EX MACHINA is a startling, unsettling science fiction movie about the dangers and complexities of artificial intelligence. Caleb, a young programmer for a Google-like tech corporation called Bluebook, wins a lottery to spend a week with Bluebook’s CEO, Nathan, at Nathan’s isolated mountain research facility. Nathan tells Caleb he’s built an artificial intelligent robot named Ava. He wants Caleb to help him determine if Ava thinks like a human. As Caleb starts conversations with Ava, the whole situation becomes odd as he develops feelings for Ava and wonders if Nathan is hiding something.
EX MACHINA is slickly made with strong suspense, interesting characters and unexpected plot twists. What’s difficult about EX MACHINA is that the story’s rather complicated, with a Godless worldview. The result is a mixed bag of humanist musings on technology, love, gender, and consciousness, with no real conclusion. Allusions are made to ethics and morality, but this isn’t really seen unless you count Caleb’s naive empathy for Ava. The movie also has excessive foul language and explicit nudity. So, EX MACHINA will turn off media-wise viewers with its lewd, abhorrent humanist content.
(HHH, PaPa, LLL, VV, SS, NNN, AAA, MMM) Very strong mixed bag of humanist musings on technology, love, biology, “gender,” and consciousness, with the general theme of man seeking to be God, with immoral pagan activity throughout, plus ethics and morals are implied, but never actually exhibited; 24 obscenities (mostly “f” words) and three strong profanities; strong violence includes man punched and stabbed twice and killed, man grotesquely slices his arm open to make sure he’s human; strong sexual content includes discussion of female robots having the physical ability to engage in sex with intercourse implied, discussion of programmed heterosexual orientation, sensual dancing with robot, seduction, references to erection and pornography, and kissing; extreme nudity includes multiple instances of upper and lower female nudity of robots with human-like skin, plus some upper male nudity; heavy drinking with multiple scenes of drunkenness; no smoking or drugs; and, heavy instances of lying and manipulation.
EX MACHINA is a startling, unsettling science fiction movie about the dangers and complexities of artificial intelligence.
Caleb, a young programmer for a Google-like tech corporation called Bluebook, wins a lottery to spend a week with the CEO of Bluebook at his isolated house in the mountains. Nathan, the genius tech guru who created the search engine Bluebook when he was young, is working on a secret project, deep in the middle of nowhere, hidden in his fancy yet highly secure home/research facility. Nathan tells Caleb he’s built the world’s first artificial intelligence. He brought Caleb to his home to help him perform a Turing Test on the AI robot. Nathan’s named the robot Ava to see if his creation can think like a human.
Caleb meets Ava, who resides in a locked glass room with cameras all around. She has a human face and a mechanical body, but moves fluidly. Caleb begins talking with Ava to see if she can convince him she’s more than a machine. Blown away at what Nathan has built, Caleb enjoys his talks with Ava. At one point, the power goes out and the cameras turn off, leaving Ava and Caleb alone. Ava walks up to the glass and tells Caleb he shouldn’t trust his boss Nathan.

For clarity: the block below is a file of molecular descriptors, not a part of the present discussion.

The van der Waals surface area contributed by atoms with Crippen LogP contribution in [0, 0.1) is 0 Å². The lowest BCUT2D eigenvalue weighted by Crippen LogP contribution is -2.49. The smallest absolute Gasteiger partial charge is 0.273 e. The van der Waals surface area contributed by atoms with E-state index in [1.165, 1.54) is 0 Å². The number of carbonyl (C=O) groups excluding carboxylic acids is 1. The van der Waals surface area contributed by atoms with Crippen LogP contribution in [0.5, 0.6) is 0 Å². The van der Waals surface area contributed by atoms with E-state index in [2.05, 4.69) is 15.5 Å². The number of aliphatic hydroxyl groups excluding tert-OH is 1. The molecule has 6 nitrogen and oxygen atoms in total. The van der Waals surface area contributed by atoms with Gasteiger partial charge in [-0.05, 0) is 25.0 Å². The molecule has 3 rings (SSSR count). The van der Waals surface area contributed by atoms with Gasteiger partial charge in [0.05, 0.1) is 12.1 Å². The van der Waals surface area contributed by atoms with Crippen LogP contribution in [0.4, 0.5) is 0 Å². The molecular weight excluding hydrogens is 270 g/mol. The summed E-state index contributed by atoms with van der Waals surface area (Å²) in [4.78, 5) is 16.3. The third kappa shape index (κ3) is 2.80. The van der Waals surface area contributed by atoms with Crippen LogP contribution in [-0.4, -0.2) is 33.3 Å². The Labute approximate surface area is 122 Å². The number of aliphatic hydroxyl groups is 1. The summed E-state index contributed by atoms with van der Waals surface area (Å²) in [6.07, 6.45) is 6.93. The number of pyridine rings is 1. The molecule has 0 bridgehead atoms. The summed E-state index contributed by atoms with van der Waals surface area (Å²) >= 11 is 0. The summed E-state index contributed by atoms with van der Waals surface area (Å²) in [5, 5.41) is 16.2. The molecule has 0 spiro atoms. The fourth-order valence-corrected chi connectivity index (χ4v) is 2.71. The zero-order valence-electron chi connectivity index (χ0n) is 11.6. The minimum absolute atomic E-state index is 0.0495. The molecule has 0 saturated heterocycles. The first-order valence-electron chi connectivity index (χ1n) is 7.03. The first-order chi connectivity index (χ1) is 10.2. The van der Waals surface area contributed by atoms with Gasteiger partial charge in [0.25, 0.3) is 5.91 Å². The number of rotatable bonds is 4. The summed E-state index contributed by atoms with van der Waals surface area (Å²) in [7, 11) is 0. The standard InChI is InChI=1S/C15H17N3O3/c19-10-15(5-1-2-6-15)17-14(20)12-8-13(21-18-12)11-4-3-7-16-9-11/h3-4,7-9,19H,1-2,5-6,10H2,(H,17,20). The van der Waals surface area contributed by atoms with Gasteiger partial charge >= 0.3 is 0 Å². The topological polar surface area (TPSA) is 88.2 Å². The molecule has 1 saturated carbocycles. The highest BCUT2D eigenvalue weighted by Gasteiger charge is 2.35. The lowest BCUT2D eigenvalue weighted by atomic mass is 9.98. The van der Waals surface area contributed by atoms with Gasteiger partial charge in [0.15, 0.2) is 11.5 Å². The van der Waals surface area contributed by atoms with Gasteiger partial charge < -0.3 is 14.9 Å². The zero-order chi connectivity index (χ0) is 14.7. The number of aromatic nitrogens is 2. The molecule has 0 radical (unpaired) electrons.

Taken aback by Ava’s comment, Caleb suspiciously digs into Nathan’s life after getting him blind drunk. He finds that Nathan already has prototypes for upgraded versions of his technology, something that would make Ava obsolete and would result in a memory wipe for her. Caleb has grown fond of Ava and is weirdly attracted to her human qualities, so he decides to help her escape. Can Caleb really trust anyone, including Ava, or is everyone just manipulating him to get what they want?
EX MACHINA is slickly made with strong suspense, interesting characters and unexpected plot twists. Smartly written, the movie balances the entertaining and philosophical elements with ease. The only artistic nuisance is some overacting done by Domhnall Gleeson as Caleb.
What’s difficult about EX MACHINA is that the story’s complicated, with a worldview that’s ultimately godless. The movie doesn’t try to scientifically prove the possibilities of such technology: a man-made machine that thinks and feels. Rather, it accepts its own science fiction world as truth as the characters pursue proof of artificial consciousness. Eventually, the movie backtracks and shows that perhaps the most human quality is not love, but self-preservation through manipulation. That’s not a flattering reflection of man, but it’s also not a completely false one.
At one point, Ava asks her creator, Nathan, what it feels like to have created something that hates him. Nathan is lost in his obsessions, so much so that his own demise, as well as the thought of the human race’s future enslavement of conscious machines, is a nonchalant thought. Meanwhile, Caleb is so wrapped up in his desire to be a good person that he’s far too easily seduced and manipulated.
The result of all this is a mixed bag of humanist musings on technology, love, gender, human nature, and consciousness, with no real solid conclusion. Allusions are made to ethics and morality, but this isn’t really seen unless you count Caleb’s naive empathy for Ava. Since the movie also contains a significant amount of vulgar language and excessive nudity, media-wise viewers probably will find EX MACHINA abhorrent.
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